Breese Little are delighted to present Love’s Fool, a rare exhibition of prints by Mino Maccari (b. Siena, 1898 ‐ 1989) in this country. Maccari was a much‐acclaimed satirical artist who lampooned twentieth century Italian society with savage humour. The artist was prolific in painting, drawing and printmaking, complemented by his graphic and directorial work for newspapers and political magazines such as Il Selvaggio (The Wild One), La Stampa and Il Mondo. These posts followed Maccari’s draught into the Great War in 1916 as an artillery officer and subsequent capture in 1918. Maccari subsequently pursued a legal training and profession between 1920 and 1926, when he took up command of Il Selvaggio, imprinting his liberal outlook onto the periodical. Maccari’s work was exhibited across Italy and internationally, including multiple exhibitions at the Venice Biennale where he was awarded the international prize for engraving in 1948, 1950, 1952, 1960 and 1962.
The exhibition presents approximately 50 prints from 1966 – 1975: a period of recognition and seniority in Maccari’s career. The prints convert the cultural anxieties of Italy’s post‐Fascist era into a theatre of the absurd, diminishing figures of authority into clumsy and lascivious objects of ridicule. Stout, bald men with protruding features share Mussolini’s profile, sometimes explicitly so in his recognisable uniform and knee‐high boots. Caught in striking compositions of lewd scenes, these figures strike pathetic, salivating figures at the prospect of orgiastic satisfaction. Ritual humiliation is liberally doled out upon these characters that open themselves up as easy targets, undoing the cult of personality rigorously maintained by the Italian Fascist regime and its European counterparts.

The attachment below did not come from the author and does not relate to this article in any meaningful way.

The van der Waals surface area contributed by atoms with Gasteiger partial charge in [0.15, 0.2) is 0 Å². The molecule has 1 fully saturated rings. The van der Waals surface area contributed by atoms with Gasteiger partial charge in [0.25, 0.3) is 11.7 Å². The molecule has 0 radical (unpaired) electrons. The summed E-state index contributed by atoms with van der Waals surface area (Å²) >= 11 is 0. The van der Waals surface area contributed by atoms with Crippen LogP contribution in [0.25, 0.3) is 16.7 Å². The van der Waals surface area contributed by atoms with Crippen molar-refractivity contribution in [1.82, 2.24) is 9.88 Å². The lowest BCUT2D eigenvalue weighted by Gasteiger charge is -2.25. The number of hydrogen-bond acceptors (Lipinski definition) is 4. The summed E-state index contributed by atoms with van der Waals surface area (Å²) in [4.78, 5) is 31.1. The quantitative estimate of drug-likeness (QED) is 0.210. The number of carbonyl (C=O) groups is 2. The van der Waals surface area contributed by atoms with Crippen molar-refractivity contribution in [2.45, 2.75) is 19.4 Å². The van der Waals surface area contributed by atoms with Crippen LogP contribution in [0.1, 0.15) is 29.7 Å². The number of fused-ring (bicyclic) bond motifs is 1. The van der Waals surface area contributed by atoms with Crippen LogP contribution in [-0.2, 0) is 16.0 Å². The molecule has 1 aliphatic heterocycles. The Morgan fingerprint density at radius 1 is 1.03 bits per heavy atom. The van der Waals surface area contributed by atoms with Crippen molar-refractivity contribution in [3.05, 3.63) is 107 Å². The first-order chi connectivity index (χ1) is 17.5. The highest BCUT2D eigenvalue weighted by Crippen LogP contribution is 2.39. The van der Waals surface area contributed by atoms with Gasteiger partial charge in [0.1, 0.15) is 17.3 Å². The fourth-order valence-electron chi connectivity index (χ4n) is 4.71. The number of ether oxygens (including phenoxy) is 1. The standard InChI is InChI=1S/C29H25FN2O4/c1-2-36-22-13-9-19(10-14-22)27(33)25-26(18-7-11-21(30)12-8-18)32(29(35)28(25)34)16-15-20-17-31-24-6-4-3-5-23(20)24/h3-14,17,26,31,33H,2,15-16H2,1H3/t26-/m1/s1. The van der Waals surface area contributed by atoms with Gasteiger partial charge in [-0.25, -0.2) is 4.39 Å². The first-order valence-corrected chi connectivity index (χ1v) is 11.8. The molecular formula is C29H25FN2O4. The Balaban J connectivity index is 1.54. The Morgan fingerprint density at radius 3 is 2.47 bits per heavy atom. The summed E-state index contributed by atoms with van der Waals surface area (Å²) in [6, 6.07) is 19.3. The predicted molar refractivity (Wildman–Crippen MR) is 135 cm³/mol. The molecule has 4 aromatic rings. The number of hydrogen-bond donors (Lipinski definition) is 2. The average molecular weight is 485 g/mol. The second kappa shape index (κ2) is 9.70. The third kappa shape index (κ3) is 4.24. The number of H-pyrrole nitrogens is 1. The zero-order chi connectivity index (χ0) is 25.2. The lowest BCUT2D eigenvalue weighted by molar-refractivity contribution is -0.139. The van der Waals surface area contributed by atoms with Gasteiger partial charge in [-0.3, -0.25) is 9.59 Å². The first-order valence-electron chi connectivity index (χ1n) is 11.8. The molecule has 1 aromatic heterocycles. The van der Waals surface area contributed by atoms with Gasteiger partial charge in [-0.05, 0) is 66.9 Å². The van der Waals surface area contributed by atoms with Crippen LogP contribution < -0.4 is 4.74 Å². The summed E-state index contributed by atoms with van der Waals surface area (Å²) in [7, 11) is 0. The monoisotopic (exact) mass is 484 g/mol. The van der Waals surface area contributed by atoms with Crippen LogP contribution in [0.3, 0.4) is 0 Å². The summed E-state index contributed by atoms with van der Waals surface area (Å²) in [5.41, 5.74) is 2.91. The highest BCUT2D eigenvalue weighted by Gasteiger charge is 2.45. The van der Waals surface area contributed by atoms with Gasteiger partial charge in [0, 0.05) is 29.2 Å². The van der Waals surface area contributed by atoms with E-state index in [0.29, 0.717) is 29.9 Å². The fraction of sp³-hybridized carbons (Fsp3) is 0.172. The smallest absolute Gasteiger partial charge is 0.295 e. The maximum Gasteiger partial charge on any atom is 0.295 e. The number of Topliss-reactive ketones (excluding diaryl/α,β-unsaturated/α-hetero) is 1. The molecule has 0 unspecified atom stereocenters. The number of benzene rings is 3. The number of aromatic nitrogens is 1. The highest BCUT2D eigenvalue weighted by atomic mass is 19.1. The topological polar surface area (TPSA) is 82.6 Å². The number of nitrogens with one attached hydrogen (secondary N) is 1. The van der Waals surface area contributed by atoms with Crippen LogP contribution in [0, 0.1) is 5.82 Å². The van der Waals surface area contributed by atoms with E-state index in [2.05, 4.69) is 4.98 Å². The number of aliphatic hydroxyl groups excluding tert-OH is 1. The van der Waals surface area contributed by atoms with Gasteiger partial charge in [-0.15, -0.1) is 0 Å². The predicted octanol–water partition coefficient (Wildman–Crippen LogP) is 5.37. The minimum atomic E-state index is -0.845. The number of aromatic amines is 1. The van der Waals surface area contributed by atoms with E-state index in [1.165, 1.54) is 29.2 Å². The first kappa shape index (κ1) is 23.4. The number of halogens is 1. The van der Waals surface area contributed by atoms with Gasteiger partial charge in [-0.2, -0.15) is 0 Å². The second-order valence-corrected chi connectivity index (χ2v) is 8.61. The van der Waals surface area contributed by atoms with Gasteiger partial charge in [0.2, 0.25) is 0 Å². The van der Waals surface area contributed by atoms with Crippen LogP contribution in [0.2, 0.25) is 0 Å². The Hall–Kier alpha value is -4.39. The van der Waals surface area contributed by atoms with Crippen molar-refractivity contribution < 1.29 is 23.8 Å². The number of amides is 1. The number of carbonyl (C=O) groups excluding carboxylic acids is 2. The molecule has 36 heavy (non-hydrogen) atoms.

Acidic block colours and thick outlines emphasise the caustic nature of Maccari’s subjects, loudly drawing attention to scenes of degradation and moral turpitude. This approach has been compared with the artist’s twentieth century contemporaries such as George Grosz (1893 ‐ 1959) whose irreverent depictions of Weimar and Nazi Germany recall Maccari’s similarly outspoken and occasionally gruesome aesthetic. Maccari’s work however retains good humour through its removal from reality and evocative caricature, excluding specific political motifs and lending itself to wider associations.
Recent posthumous solo exhibitions include Maccari: La Commedia nell’Arte, Palazzo Mediceo, Seravezza, Italy (2013) and Satire and Tenderness: Mino Maccari’s Retrospective Exhibition, Guangdong Museum of Modern Art in Guangzhou, China (2006). Group shows include Against Mussolini: Art and the Fall of a Dictator, Estorick Collection, London (2010) and Paper Trail: Prints from the Merlini Collection, Estorick Collection, London (2008). Solo exhibitions during Maccari’s lifetime included a retrospective at the Palazzo Pubblico, Siena, Italy (1977) and Gallery 63, New York (1963), among others. Maccari participated in the 31st International Art Exhibition, Venice, exhibiting in Grand Prizes of the Biennale from 1948 – 1960 and The Post‐War Period, Painting in Italy 1945‐1955, Palazzina di Marfisa d’Este, following his fifth participation in the Venice Biennale. He first participated in 1928. Publications include Addenda, Disegni inediti (1926 – 1984), Pananti, Florence (1985), Mino Maccari, Cesare Vivaldi, Comune (1984), Catalogo ragionato delle incisioni, Francesco Meloni, Electa Editrice, Milan, (1979), Mino Maccari: disegni, pastelli, acquerelli, acqueforti, linoleum, Galleria Pananti, Florence (1971). Maccari joined Il Sevaggio in 1924 for its duration until 1943, edited La Stampa in the early 1930s and was a contributor to 900, Primato (Primacy) from 1940, Document, 1943 and Il Mondo, 1949 – 1963. Maccari died in 1989 in Rome.